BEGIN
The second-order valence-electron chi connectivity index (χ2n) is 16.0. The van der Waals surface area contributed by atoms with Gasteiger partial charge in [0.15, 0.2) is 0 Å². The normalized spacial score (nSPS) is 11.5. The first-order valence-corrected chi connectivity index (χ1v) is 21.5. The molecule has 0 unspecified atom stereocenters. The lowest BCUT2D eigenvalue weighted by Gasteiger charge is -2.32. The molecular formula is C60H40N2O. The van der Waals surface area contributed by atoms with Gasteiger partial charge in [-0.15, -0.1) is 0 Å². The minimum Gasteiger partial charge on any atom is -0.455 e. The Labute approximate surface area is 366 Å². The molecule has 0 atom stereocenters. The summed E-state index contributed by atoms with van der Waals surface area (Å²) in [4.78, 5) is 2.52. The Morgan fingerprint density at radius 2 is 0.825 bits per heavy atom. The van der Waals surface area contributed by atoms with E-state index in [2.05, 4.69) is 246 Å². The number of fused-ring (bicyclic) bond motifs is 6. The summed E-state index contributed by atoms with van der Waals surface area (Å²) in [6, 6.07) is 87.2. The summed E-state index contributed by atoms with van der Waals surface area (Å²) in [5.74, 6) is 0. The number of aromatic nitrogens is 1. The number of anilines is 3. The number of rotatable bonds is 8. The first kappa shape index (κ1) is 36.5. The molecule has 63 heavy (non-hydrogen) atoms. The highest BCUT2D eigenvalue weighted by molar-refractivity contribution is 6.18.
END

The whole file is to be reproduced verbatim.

The second-order valence-electron chi connectivity index (χ2n) is 16.0. The van der Waals surface area contributed by atoms with Gasteiger partial charge in [0.15, 0.2) is 0 Å². The normalized spacial score (nSPS) is 11.5. The first-order valence-corrected chi connectivity index (χ1v) is 21.5. The molecule has 0 unspecified atom stereocenters. The lowest BCUT2D eigenvalue weighted by Gasteiger charge is -2.32. The molecular formula is C60H40N2O. The van der Waals surface area contributed by atoms with Gasteiger partial charge in [-0.15, -0.1) is 0 Å². The minimum Gasteiger partial charge on any atom is -0.455 e. The Labute approximate surface area is 366 Å². The molecule has 0 atom stereocenters. The summed E-state index contributed by atoms with van der Waals surface area (Å²) in [4.78, 5) is 2.52. The Morgan fingerprint density at radius 2 is 0.825 bits per heavy atom. The van der Waals surface area contributed by atoms with E-state index in [2.05, 4.69) is 246 Å². The number of fused-ring (bicyclic) bond motifs is 6. The summed E-state index contributed by atoms with van der Waals surface area (Å²) in [6, 6.07) is 87.2. The summed E-state index contributed by atoms with van der Waals surface area (Å²) in [5.74, 6) is 0. The number of aromatic nitrogens is 1. The number of anilines is 3. The number of rotatable bonds is 8. The first kappa shape index (κ1) is 36.5. The molecule has 63 heavy (non-hydrogen) atoms. The highest BCUT2D eigenvalue weighted by molar-refractivity contribution is 6.18.